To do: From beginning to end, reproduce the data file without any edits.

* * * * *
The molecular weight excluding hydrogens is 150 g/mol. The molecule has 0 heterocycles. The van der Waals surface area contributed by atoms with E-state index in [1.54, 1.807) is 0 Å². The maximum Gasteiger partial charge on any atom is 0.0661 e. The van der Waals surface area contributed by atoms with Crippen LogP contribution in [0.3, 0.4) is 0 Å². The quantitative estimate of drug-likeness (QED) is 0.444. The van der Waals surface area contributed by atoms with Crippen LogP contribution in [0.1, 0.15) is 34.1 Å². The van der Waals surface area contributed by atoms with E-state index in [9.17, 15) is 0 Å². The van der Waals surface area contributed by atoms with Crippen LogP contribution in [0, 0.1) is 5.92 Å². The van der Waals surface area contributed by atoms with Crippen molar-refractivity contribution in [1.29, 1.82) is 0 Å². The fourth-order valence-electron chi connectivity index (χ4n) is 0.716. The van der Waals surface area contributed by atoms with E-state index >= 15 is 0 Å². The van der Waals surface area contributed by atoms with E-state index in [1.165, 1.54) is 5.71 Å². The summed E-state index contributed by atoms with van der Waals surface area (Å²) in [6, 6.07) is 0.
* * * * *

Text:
The molecular weight excluding hydrogens is 150 g/mol. The molecule has 0 heterocycles. The van der Waals surface area contributed by atoms with E-state index in [1.54, 1.807) is 0 Å². The maximum Gasteiger partial charge on any atom is 0.0661 e. The van der Waals surface area contributed by atoms with Crippen LogP contribution in [0.3, 0.4) is 0 Å². The quantitative estimate of drug-likeness (QED) is 0.444. The van der Waals surface area contributed by atoms with Crippen LogP contribution in [0.1, 0.15) is 34.1 Å². The van der Waals surface area contributed by atoms with E-state index in [9.17, 15) is 0 Å². The van der Waals surface area contributed by atoms with Crippen LogP contribution in [0, 0.1) is 5.92 Å². The van der Waals surface area contributed by atoms with Crippen molar-refractivity contribution in [1.29, 1.82) is 0 Å². The fourth-order valence-electron chi connectivity index (χ4n) is 0.716. The van der Waals surface area contributed by atoms with E-state index >= 15 is 0 Å². The van der Waals surface area contributed by atoms with E-state index in [1.165, 1.54) is 5.71 Å². The summed E-state index contributed by atoms with van der Waals surface area (Å²) in [6, 6.07) is 0.